Investments leading to the acquisition of a significant participation in the protected entity are to be subject to a control of a Polish authorities. Significant participation is to be understood as a situation enabling the entity to exert influence on its operations:
- holding shares or stocks representing at least 20% of the total number of votes; or
- holding an equity interest in a partnership of at least 20% of the value of all contributions made to that partnership; or
- having a share of at least 20% in the profits of another entity.
Which companies are protected?
The companies subject to protection are the companies and partnerships having its registered office on the territory of Poland and which achieved revenues (for the sale of goods or services) exceeding EUR 10m in at least one of two financial years preceding the submission of the relevant notification. The New Polish FDI Law does not include a list of companies subject to the control. It only indicates the strategic assets or infrastructure and the strategic sectors that justify the foreign investment control i.e.:
- listed (public) companies;
- companies which own assets defined as a critical infrastructure under relevant Polish law;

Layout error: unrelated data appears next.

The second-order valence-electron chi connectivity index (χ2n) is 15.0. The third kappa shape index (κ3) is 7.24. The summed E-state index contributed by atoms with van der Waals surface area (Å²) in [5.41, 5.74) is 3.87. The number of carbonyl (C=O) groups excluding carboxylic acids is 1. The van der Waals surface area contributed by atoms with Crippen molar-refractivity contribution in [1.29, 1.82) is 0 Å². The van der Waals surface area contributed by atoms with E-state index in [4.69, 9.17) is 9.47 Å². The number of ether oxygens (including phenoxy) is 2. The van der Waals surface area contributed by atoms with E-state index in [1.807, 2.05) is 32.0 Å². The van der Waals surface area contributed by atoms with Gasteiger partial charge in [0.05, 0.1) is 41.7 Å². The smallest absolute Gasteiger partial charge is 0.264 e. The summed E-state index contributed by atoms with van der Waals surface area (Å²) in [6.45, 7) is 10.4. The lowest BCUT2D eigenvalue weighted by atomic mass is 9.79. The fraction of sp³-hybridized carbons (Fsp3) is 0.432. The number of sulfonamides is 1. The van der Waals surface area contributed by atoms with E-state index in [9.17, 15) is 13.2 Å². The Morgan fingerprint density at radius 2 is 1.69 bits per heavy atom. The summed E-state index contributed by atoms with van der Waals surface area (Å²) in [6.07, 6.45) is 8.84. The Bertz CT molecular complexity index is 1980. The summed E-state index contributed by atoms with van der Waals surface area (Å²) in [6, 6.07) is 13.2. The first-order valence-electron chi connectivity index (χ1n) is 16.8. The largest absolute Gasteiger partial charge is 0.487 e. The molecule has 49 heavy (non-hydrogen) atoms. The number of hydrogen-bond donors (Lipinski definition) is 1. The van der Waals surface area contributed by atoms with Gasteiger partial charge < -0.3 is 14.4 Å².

- IT companies that provide programs used in the power industry, water supply and wastewater treatment, telecommunications, public transport and logistics, non-cash payments;
- companies that operate in the electricity, natural gas, oil and other fuel sectors;
- companies that produce chemicals, fertilizers and chemical products;
- companies in the telecommunications industry;
- entities producing medical equipment or manufacturing drugs and other pharmaceutical products;
- entities involved in the food processing i.e. meat, milk, crops, fruit and vegetables.
The President of the Office for Competition and Consumer Protection (the “Office”) is competent for FDI screening in accordance with the New Polish FDI Law.
The investor shall notify the Office about the envisaged investment. Within 30 working days from the date of initiation of the examination procedure, the competent authority shall issue a decision on the absence of objections to the acquisition of significant participation or dominance, or a decision to initiate the formal control procedure. Following the formal control procedure, which may last up to 120 days, the Office may issue an objection to the acquisition, if it deems the acquisition as fulfilling the criteria of the New Polish FDI Law (jeopardizing the public safety, order and health, which may be the case, according to reasoning of the European Commission, also in case of loss of crucial assets and technology).